Huntingdon News

May 08, 2009
For immediate release:

Huntingdon College
News Release

Huntingdon Continues 100% Acceptance to Pharmacy Programs

Montgomery, Ala.—Four Huntingdon College students and alumni have been notified of acceptance to Doctor of Pharmacy (Pharm.D.) programs around the region, beginning in the fall. The latest group of acceptances continues Huntingdon’s streak of 100% acceptance to pharmacy doctorate programs since 1997, according to Dr. Maureen Kendrick Murphy, of Prattville, professor of chemistry and pre-pharmacy advisor at Huntingdon since 1997. “The acceptance rate is significant, especially because the American Association of Colleges of Pharmacy’s last published national rate of acceptance, covering the years 2002 through 2006, was only 17%,” says Murphy. She adds that, since 1997, 13 Huntingdon students have applied, interviewed, and been accepted to Pharm.D. programs.

This year, student Gary Frazier, a sophomore chemistry major from Wetumpka, was accepted to the McWhorter School of Pharmacy at Samford University; Megan Long, a senior cell biology major from Cottondale, Fla., was accepted to Florida A & M University School of Pharmacy; and Fe Gulledge, a senior biochemistry major from Trussville, was accepted to the University of Louisiana-Monroe School of Pharmacy. At the same time, Class of 2006 graduate and Birmingham native Bethany Gaydosh decided to change her career path and was admitted to the McWhorter School of Pharmacy, as well. Gaydosh joins her sister, Brittany Gaydosh, a 2008 Huntingdon graduate in chemistry, who was admitted to the McWhorter School of Pharmacy last year.

Pharmacy school admission interest has increased among Huntingdon students since 2002. Only one of Huntingdon’s 13 Pharm.D. admissions counted in the current statistics occurred prior to 2002. Normally, pharmacy programs are four years in length and require 83 undergraduate semester hours for admission. Murphy attributes the increase in interest to economics and a sustainable lifestyle. “Most pharmacists have comparatively good salaries and can work according to schedules, rather than having to be ‘on call,’ if the student’s interest is in serving humankind through health care and/or medicine,” says Murphy.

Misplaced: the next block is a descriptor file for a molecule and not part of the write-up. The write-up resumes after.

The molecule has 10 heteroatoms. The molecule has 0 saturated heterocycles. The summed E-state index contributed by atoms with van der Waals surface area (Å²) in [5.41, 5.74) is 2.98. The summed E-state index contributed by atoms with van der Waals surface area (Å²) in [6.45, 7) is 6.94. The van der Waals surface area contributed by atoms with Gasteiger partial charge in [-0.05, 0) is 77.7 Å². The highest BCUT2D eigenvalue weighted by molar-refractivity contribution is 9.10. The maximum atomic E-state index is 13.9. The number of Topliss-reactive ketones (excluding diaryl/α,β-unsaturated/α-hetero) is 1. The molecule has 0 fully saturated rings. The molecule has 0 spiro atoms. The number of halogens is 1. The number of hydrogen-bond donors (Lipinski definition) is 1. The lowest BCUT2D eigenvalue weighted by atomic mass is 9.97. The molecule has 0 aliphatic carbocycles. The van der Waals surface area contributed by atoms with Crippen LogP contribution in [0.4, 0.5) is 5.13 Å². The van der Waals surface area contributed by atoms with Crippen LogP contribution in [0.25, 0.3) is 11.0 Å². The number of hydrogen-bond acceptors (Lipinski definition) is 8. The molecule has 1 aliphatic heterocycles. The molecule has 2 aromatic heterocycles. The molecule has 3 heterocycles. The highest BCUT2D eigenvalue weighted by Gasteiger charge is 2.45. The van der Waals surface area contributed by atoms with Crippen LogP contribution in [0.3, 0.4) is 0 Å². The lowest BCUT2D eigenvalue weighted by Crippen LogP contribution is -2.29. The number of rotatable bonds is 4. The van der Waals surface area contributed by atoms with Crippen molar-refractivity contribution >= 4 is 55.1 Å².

As to the reason for Huntingdon’s success in placing graduates in Pharm.D. program, Murphy attributes the high percentage of acceptance to the attention to values received in Huntingdon’s liberal arts core curriculum. “Our students who have interviewed report that many of the questions they are asked concern ethical decisions, and our students grapple with those types of questions and decisions extensively in their core course work,” says Murphy.

The Class of 2009 is the largest class in nearly four decades at Huntingdon. Commencement Exercises will be held this Saturday, May 9, beginning with the traditional day ceremony at 9:00 a.m., followed by the Adult Degree Completion Program ceremony at 6:00 p.m. The festivities are scheduled to be held on the College Green, but may be moved into Delchamps Student Center’s Catherine Dixon Roland Arena because of recent rainstorms. A decision about graduation location will be announced Friday afternoon.

Huntingdon College, grounded in the Judeo-Christian tradition of the United Methodist Church, is committed to nurturing growth in faith, wisdom, and service and to graduating individuals prepared to succeed in a rapidly changing world. Founded in 1854, Huntingdon is a coeducational liberal arts college. The College motto, “Enter to grow in wisdom; go forth to apply wisdom in service,” is inscribed in stone above the front door of John Jefferson Flowers Hall. Celebrating its centennial year in Montgomery this year, the campus is listed on the National Register of Historic Places.


Su Ofe
Associate Vice President for
Communications and Marketing
Office: (334) 833-4515
Cell: (334) 324-6591

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